Romney’s meeting with Netanyahu spotlights regional issues
July 29, 2012 3 Comments
By Lauren Appelbaum, Political Director
Washington, July 29 – Presumptive Republican presidential nominee Mitt Romney was briefed Sunday by Israeli Prime Minister Benjamin Netanyahu at the start of a day of meetings with Israeli and Palestinian leaders.
“You’ve been a personal friend of mine and a strong friend of the state of Israel,” Netanyahu said as he welcomed Romney to his office. The two leaders have known each other for decades since the two men worked at Boston Consulting Group together.
“In this great convulsion, there is one stable, democratic ally of the United States here in the Middle East, and that’s Israel,” Netanyahu said. “That’s why I think that strengthening the relationship between America and Israel is in the interest of peace, in the interest of both our countries, and I believe that your visit is an expression of that desire on both of our peoples.”
“We have a relationship between our nations which spans many years and, at the same time, is one based not just on mutual interest, but also on shared values,” Romney replied. “Like Israel, we share a commitment to democracy, to freedom of speech, to freedom of association, to the preservation of human rights; and these common values and common principles have caused our nations to draw closer over the years.”
The two also spoke about the Iranian nuclear threat as Iran continues to defy the world community and rejects repeated United Nations resolutions demanding it open its nuclear program to international inspection. The International Atomic Energy Agency concluded Iran was taking steps that could only be for the development of nuclear weapons, and Iranian leaders have constantly stated their goal is to destroy Israel.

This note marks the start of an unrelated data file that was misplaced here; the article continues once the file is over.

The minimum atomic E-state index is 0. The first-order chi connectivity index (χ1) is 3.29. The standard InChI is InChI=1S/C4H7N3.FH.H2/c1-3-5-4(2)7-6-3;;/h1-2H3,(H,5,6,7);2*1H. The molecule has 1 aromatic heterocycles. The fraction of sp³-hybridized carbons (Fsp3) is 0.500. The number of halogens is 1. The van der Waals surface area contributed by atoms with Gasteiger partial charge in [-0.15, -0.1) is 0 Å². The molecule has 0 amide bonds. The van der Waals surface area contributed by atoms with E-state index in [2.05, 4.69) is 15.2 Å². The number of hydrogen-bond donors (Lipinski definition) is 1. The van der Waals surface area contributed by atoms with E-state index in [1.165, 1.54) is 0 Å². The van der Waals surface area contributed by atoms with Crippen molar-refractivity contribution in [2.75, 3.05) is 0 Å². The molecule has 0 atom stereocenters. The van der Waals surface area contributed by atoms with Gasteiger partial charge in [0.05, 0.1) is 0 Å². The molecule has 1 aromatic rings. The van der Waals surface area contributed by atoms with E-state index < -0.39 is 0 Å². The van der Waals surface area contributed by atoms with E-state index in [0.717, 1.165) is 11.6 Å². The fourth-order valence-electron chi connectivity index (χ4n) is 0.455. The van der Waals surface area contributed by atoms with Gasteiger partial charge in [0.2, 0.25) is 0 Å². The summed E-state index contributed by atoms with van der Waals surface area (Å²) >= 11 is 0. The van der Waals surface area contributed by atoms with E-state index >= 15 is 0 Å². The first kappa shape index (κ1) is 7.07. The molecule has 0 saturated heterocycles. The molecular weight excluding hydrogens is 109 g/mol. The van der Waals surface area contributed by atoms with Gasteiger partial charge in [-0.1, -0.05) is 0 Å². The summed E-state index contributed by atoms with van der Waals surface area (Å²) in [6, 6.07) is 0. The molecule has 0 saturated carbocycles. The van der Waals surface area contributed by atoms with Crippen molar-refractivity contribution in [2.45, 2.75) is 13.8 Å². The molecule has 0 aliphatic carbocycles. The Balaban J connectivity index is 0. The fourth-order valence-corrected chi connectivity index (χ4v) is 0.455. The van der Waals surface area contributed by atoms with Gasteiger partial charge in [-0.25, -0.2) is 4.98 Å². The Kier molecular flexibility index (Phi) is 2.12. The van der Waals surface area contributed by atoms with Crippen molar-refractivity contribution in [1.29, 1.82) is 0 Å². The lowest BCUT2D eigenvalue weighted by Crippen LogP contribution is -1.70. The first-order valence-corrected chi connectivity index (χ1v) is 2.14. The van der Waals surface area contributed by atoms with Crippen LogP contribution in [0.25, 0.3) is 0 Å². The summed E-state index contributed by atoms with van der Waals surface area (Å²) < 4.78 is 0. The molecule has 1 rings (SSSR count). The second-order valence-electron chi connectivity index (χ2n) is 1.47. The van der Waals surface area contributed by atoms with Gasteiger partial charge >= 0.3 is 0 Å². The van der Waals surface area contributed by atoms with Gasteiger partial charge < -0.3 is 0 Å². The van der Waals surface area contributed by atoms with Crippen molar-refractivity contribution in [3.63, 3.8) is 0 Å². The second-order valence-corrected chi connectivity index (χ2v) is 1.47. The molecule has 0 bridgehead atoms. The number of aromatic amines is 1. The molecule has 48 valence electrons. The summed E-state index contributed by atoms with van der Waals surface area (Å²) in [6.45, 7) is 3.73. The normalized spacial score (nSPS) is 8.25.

“As we face the challenges of an Iran seeking nuclear capability, we must draw upon our interests and our values to take them on a different course and to assure that people recognize throughout the world that the United States and Israel are bound in our commitments to one another,” Romney said to Netanyahu.
Romney and Netanyahu both mentioned the different Arab uprisings in the region, as intensive fighting rages in embattled neighboring Syria less than 150 miles from the meetings in Jerusalem. Syrian President Bashar Assad is holding on to power, suppressing the opposition with a military crackdown against democratic reforms that so far has left more than 10,000 people dead, mostly civilians.
Romney arrived in Israel Saturday evening, the beginning of Tisha B’Av, an annual Jewish fast day that commemorates the destruction of both the First Temple and Second Temple in Jerusalem, which occurred on the same Hebrew calendar date. The day, which has been called the saddest day in Jewish history, also commemorates other Jewish tragedies that occurred on this day, most notably the expulsion of the Jews from Spain in 1492.
Romney also is scheduled to meet with Israeli President Shimon Peres and Palestinian Prime Minister Salam Fayyad. At 7pm Israel time, Romney will be delivering foreign policy remarks in Jerusalem.